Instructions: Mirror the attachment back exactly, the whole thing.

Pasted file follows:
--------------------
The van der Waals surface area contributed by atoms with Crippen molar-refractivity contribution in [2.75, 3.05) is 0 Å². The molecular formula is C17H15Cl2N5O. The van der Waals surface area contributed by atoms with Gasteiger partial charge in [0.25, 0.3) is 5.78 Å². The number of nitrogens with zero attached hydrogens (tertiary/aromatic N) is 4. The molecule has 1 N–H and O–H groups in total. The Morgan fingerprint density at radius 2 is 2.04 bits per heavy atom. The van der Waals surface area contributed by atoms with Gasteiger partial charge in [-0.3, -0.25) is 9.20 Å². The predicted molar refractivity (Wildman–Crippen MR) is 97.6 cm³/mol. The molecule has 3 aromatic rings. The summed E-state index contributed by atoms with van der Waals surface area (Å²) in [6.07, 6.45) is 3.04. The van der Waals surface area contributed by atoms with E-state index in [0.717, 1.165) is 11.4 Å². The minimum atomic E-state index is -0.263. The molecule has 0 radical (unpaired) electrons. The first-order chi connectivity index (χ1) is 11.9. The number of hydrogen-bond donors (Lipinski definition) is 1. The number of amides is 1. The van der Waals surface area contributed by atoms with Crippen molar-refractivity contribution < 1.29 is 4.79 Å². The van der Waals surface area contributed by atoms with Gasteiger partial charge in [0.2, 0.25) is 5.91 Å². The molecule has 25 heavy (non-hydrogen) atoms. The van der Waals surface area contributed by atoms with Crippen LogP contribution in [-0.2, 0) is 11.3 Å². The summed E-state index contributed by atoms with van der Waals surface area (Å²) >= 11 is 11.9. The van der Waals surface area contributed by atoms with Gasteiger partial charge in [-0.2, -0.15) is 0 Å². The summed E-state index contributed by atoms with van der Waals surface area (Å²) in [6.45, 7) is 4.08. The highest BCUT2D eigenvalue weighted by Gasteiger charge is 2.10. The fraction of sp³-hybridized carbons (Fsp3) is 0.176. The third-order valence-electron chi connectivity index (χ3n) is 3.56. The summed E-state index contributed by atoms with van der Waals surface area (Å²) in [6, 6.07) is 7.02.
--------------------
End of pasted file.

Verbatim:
The van der Waals surface area contributed by atoms with Crippen molar-refractivity contribution in [2.75, 3.05) is 0 Å². The molecular formula is C17H15Cl2N5O. The van der Waals surface area contributed by atoms with Gasteiger partial charge in [0.25, 0.3) is 5.78 Å². The number of nitrogens with zero attached hydrogens (tertiary/aromatic N) is 4. The molecule has 1 N–H and O–H groups in total. The Morgan fingerprint density at radius 2 is 2.04 bits per heavy atom. The van der Waals surface area contributed by atoms with Gasteiger partial charge in [-0.3, -0.25) is 9.20 Å². The predicted molar refractivity (Wildman–Crippen MR) is 97.6 cm³/mol. The molecule has 3 aromatic rings. The summed E-state index contributed by atoms with van der Waals surface area (Å²) in [6.07, 6.45) is 3.04. The van der Waals surface area contributed by atoms with E-state index in [0.717, 1.165) is 11.4 Å². The minimum atomic E-state index is -0.263. The molecule has 0 radical (unpaired) electrons. The first-order chi connectivity index (χ1) is 11.9. The number of hydrogen-bond donors (Lipinski definition) is 1. The number of amides is 1. The van der Waals surface area contributed by atoms with Crippen molar-refractivity contribution < 1.29 is 4.79 Å². The van der Waals surface area contributed by atoms with Gasteiger partial charge in [0.2, 0.25) is 5.91 Å². The molecule has 25 heavy (non-hydrogen) atoms. The van der Waals surface area contributed by atoms with Crippen LogP contribution in [-0.2, 0) is 11.3 Å². The summed E-state index contributed by atoms with van der Waals surface area (Å²) >= 11 is 11.9. The van der Waals surface area contributed by atoms with Gasteiger partial charge in [-0.2, -0.15) is 0 Å². The summed E-state index contributed by atoms with van der Waals surface area (Å²) in [6.45, 7) is 4.08. The highest BCUT2D eigenvalue weighted by Gasteiger charge is 2.10. The fraction of sp³-hybridized carbons (Fsp3) is 0.176. The third-order valence-electron chi connectivity index (χ3n) is 3.56. The summed E-state index contributed by atoms with van der Waals surface area (Å²) in [6, 6.07) is 7.02.